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IDPA vs USPSA - what are the pros and cons?

Discussion in 'General Competition' started by GlockinNJ, Sep 6, 2012.

  1. GlockinNJ

    GlockinNJ

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    Apr 24, 2011
    PRONJ
    I'm looking to shoot more than GSSF and I'm considering IDPA and/or USPSA. Would like to hear some pros/cons from the GT community.

    I guess I could shoot both, but I really want to learn one format at a time.

    I would be shooting either my mostly stock G22 or stock CZ-75.
     
  2. Chris Chris

    Chris Chris

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    Both games are fun, and I shoot both. The best description of the differences between the two of them is this: USPSA is a track meet with handguns. A lot of running is often involved, and sometimes over relatively long distances. IDPA is more of a choreographed ballet. They have rules about using 'cover' properly to engage targets, do not allow more than 10 yards movement between shooting positions, and have far stricter rules on reloading than does USPSA.

    In IDPA you also have to shoot with a cover garment on, in keeping with their Defensive Pistol approach. That garmet is not required in USPSA. Holster rules in IDPA are also more strict than USPSA.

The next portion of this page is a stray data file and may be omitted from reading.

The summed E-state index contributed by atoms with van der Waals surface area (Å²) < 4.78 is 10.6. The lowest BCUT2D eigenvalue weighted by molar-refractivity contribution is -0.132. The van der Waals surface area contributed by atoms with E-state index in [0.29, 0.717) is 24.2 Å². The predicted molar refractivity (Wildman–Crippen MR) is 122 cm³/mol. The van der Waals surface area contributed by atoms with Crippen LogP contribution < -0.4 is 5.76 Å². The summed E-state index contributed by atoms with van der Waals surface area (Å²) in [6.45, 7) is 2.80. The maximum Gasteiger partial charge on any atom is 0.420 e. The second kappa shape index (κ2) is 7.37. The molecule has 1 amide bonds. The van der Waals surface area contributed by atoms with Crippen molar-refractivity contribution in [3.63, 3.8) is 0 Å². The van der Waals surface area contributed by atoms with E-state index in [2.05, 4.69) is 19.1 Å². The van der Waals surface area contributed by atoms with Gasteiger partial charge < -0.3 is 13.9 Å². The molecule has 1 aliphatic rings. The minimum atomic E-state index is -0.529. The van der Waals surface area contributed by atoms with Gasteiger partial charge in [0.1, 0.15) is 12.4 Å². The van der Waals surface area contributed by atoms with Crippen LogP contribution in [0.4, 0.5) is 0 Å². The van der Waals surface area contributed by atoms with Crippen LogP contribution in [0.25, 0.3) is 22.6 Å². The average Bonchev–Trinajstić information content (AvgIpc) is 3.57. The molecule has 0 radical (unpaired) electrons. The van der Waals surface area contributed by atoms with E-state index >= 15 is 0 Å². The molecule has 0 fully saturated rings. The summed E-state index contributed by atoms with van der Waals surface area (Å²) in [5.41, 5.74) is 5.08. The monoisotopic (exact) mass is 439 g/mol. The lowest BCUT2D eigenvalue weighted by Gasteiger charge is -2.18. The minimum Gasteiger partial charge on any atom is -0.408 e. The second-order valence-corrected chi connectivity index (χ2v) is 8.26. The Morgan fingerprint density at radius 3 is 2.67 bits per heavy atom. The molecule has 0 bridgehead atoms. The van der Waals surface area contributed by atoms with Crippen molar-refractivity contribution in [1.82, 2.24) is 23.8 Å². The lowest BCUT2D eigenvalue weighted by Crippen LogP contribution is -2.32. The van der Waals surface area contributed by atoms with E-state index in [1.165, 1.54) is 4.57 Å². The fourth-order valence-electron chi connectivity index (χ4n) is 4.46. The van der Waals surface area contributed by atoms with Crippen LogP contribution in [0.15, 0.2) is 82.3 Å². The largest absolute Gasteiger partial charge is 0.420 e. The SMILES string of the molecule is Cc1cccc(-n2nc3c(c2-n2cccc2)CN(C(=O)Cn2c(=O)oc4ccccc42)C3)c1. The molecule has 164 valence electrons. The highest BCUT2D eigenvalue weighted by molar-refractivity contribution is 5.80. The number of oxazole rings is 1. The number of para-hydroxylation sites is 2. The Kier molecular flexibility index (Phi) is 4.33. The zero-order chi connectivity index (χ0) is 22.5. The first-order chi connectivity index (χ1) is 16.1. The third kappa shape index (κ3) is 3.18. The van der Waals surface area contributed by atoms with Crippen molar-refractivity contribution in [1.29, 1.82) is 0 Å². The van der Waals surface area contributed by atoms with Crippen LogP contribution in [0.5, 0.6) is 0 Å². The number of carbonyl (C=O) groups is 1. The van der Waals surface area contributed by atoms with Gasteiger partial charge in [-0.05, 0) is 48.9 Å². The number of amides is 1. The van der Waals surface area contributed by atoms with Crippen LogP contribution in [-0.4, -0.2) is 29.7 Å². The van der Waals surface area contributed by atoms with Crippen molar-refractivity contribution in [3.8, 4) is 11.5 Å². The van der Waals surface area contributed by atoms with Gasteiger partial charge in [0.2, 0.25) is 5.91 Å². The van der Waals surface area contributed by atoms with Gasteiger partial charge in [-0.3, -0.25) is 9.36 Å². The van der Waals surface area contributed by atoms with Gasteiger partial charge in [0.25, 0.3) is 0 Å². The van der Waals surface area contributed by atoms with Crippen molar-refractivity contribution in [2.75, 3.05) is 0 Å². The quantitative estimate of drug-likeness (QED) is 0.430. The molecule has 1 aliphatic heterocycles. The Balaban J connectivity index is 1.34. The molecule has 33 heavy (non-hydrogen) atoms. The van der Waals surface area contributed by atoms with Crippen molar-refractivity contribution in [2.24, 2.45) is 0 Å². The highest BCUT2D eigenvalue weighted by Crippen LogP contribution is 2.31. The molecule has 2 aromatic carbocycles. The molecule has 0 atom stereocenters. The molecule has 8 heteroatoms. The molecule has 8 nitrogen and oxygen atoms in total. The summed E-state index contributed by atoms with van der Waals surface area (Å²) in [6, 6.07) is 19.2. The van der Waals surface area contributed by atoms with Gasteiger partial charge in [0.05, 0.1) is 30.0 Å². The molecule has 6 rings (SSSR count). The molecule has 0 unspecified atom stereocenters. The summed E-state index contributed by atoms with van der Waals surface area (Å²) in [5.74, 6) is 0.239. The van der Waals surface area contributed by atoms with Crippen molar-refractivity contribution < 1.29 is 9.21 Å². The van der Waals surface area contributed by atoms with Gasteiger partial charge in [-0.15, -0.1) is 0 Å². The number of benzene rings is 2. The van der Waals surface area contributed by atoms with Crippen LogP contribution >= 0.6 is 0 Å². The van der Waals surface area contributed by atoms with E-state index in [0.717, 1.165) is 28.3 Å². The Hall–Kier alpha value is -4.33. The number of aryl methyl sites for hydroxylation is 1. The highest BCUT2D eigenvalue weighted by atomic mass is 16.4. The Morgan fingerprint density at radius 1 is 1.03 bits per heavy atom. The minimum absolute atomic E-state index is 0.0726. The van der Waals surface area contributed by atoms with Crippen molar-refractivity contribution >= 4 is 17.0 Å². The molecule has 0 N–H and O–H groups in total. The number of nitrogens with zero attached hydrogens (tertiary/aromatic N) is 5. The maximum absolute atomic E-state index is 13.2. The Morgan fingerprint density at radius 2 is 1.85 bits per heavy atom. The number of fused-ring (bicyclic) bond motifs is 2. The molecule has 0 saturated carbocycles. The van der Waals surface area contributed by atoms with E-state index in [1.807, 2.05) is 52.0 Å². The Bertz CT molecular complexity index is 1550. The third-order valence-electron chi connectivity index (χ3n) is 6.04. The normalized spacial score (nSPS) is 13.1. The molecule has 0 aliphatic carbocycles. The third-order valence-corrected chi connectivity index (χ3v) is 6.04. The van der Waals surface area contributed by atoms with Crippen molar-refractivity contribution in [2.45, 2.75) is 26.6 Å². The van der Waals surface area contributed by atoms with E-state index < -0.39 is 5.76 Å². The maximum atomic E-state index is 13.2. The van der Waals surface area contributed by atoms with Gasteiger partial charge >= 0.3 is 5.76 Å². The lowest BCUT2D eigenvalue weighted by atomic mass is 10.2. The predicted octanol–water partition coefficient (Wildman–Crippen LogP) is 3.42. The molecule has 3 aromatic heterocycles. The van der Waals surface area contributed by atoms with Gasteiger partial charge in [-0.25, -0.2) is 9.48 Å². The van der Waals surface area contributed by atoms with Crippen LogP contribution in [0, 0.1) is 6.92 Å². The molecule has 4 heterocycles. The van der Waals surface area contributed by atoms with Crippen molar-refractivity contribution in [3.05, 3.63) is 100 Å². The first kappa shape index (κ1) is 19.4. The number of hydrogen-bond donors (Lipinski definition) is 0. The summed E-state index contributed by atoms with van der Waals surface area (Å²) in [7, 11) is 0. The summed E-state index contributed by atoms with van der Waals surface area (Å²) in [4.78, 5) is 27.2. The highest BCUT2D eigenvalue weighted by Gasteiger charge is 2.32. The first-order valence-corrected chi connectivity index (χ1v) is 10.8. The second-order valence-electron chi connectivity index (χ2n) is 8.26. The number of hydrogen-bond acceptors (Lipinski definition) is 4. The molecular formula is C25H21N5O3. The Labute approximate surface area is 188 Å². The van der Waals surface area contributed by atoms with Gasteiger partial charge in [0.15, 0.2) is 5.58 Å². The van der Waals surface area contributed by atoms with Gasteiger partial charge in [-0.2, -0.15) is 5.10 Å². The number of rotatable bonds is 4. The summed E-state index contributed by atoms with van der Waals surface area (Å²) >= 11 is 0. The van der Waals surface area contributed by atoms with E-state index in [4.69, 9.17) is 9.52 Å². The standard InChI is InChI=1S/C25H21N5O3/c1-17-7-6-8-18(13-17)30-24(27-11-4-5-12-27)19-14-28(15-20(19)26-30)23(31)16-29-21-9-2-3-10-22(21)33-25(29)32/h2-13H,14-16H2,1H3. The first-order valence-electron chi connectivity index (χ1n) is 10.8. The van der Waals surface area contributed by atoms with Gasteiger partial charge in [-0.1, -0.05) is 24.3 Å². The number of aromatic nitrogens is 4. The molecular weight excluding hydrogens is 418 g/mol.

Both your G22 and CZ-75 are good to go for both. In fact, with the magazine carriers and proper holster you could shoot either gun in USPSA Production Division or IDPA SSP
    (striker fired gun or CZ DA) or ESP (striker fired or CZ cocked & locked).

    That might be a good place for you to start to get your feet wet. The games are similar, but with some noticeable differences, but the above gun divisions are virtually identical in terms of equipment.
     


  3. glock_19guy1983

    glock_19guy1983

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    dixie
    Ive never shot USPSA, but I can tell you some of the gripes I have with IDPA. Downloading magazines is the biggest one. If I am carrying a g19 I am not going out into the real world with only 10rnds in my mag. Also some of the stock service revolver regulations on speedloader carriers are down right stupid.
     
  4. whatsupglock

    whatsupglock